TLDR: If you space out the total number of IPv4 address around the equator you get one address every 0.933 Centimeters. If you space out every address available in IPv6 at the same distance you can get 72% to the edge of the observable universe.

I wanted to find a way to put into words, exactly how big the IP space is for IPv6. First I checked google to get the circumference of the earth at the equator. Google says "about 24,902 miles". Then I divided the total number of IPv4 address(4,294,967,296) into that space and got 0.00000579794869 Miles. converted that is roughly 0.933 Centimeters. So if all of the IPs available in IPv4 were spread across the equator evenly there would be one IP address every .933 Centimeters.

The question becomes, using .0933 Centimeters as a yardstick, how far out into space can you get with the number of address available in IPv6 which is 2^128 or

340282366920938463463374607431768211456

we can just shorten that down to 3.4*10^38. Then multiply that number by our yardstick (0.933) to find out how many centimeters IPv6 goes. which is 3.17*10^38

but Centimeters is not a very good way to measure space so let's convert that into lightyears. that is 33,558,027,143.901229858 light years. or 3.35*10^10 light years

The only thing that could relate to that large of a number is the edge of the observable universe.

Most of you know that it takes time for light to travel, so when you look at stars, you are looking at what happened millions or billions of years ago. The farthest you can look back in time is to when the Big Bang happened. since there was no light (or space) before then, that is the boundary. the edge of the observable universe is 46.5 Billion light years away (no matter where you are standing).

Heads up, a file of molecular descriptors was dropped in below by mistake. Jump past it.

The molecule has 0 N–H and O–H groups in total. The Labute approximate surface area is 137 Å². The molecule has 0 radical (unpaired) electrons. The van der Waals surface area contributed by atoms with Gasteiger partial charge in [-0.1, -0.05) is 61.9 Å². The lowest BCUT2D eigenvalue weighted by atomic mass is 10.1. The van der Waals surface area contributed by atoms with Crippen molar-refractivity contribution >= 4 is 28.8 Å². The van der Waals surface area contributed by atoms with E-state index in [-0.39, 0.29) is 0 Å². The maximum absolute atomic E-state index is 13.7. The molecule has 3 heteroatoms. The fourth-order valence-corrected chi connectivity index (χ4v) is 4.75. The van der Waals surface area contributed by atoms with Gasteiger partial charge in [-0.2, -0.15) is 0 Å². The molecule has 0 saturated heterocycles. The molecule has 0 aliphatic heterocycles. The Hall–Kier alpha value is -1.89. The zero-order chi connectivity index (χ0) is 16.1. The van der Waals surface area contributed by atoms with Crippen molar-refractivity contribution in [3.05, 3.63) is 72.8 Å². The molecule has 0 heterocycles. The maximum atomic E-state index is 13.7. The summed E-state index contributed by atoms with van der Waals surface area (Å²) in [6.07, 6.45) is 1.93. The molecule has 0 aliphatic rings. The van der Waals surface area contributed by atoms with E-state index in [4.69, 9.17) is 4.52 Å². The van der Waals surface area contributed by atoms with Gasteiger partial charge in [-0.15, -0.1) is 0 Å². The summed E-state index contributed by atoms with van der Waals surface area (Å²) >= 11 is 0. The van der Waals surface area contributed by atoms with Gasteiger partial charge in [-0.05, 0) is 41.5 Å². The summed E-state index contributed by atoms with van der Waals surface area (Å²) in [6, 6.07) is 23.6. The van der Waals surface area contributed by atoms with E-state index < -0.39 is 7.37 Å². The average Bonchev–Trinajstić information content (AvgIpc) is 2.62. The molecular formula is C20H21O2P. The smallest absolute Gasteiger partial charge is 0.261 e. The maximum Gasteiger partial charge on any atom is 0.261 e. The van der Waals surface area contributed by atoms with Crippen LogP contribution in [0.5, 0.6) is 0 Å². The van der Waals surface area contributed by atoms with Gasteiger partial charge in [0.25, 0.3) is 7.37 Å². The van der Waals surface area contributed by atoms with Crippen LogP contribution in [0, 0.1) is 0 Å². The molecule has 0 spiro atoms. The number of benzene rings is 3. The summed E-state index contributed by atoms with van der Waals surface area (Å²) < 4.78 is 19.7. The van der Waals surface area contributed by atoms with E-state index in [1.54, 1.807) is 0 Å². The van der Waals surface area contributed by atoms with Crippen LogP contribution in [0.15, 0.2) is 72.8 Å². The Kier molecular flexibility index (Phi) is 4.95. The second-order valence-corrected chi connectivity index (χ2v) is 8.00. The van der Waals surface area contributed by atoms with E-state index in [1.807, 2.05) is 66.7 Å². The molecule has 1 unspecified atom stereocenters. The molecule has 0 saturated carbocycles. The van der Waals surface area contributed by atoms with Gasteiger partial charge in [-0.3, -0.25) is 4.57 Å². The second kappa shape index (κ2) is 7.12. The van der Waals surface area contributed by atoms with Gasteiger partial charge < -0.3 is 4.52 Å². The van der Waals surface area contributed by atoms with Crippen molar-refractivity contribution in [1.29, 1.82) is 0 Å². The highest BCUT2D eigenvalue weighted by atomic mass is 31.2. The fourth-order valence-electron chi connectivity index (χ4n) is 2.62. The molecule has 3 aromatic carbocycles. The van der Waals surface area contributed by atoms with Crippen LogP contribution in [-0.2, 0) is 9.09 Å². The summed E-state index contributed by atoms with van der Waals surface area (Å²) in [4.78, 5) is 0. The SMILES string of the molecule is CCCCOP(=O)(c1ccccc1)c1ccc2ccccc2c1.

IPv6 address spaced out can get you 33.5 Billion light years away, or just over 72% of the way to the edge of the observable universe.

I wanted to find a way to put into words, exactly how big the IP space is for IPv6. First I checked google to get the circumference of the earth at the equator. Google says "about 24,902 miles". Then I divided the total number of IPv4 address(4,294,967,296) into that space and got 0.00000579794869 Miles. converted that is roughly 0.933 Centimeters. So if all of the IPs available in IPv4 were spread across the equator evenly there would be one IP address every .933 Centimeters.

The question becomes, using .0933 Centimeters as a yardstick, how far out into space can you get with the number of address available in IPv6 which is 2^128 or

340282366920938463463374607431768211456

we can just shorten that down to 3.4*10^38. Then multiply that number by our yardstick (0.933) to find out how many centimeters IPv6 goes. which is 3.17*10^38

but Centimeters is not a very good way to measure space so let's convert that into lightyears. that is 33,558,027,143.901229858 light years. or 3.35*10^10 light years

The only thing that could relate to that large of a number is the edge of the observable universe.

Most of you know that it takes time for light to travel, so when you look at stars, you are looking at what happened millions or billions of years ago. The farthest you can look back in time is to when the Big Bang happened. since there was no light (or space) before then, that is the boundary. the edge of the observable universe is 46.5 Billion light years away (no matter where you are standing).

IPv6 address spaced out can get you 33.5 Billion light years away, or just over 72% of the way to the edge of the observable universe.